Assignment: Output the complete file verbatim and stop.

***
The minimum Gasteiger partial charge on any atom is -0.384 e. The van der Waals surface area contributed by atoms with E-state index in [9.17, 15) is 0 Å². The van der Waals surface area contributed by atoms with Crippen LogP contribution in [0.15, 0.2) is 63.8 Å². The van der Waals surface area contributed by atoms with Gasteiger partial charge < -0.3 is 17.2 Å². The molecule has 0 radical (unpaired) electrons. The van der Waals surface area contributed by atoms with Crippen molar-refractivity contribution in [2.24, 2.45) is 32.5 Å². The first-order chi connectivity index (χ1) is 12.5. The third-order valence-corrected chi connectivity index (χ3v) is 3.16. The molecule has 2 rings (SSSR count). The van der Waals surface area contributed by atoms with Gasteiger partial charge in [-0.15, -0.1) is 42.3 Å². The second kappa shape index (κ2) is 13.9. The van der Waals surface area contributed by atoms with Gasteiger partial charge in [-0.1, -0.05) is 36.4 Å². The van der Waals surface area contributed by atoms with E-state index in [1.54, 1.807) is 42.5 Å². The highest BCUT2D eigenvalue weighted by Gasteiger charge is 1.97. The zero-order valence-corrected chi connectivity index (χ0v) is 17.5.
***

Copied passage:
The minimum Gasteiger partial charge on any atom is -0.384 e. The van der Waals surface area contributed by atoms with E-state index in [9.17, 15) is 0 Å². The van der Waals surface area contributed by atoms with Crippen LogP contribution in [0.15, 0.2) is 63.8 Å². The van der Waals surface area contributed by atoms with Gasteiger partial charge < -0.3 is 17.2 Å². The molecule has 0 radical (unpaired) electrons. The van der Waals surface area contributed by atoms with Crippen molar-refractivity contribution in [2.24, 2.45) is 32.5 Å². The first-order chi connectivity index (χ1) is 12.5. The third-order valence-corrected chi connectivity index (χ3v) is 3.16. The molecule has 2 rings (SSSR count). The van der Waals surface area contributed by atoms with Gasteiger partial charge in [-0.15, -0.1) is 42.3 Å². The second kappa shape index (κ2) is 13.9. The van der Waals surface area contributed by atoms with Gasteiger partial charge in [-0.1, -0.05) is 36.4 Å². The van der Waals surface area contributed by atoms with E-state index in [1.54, 1.807) is 42.5 Å². The highest BCUT2D eigenvalue weighted by Gasteiger charge is 1.97. The zero-order valence-corrected chi connectivity index (χ0v) is 17.5.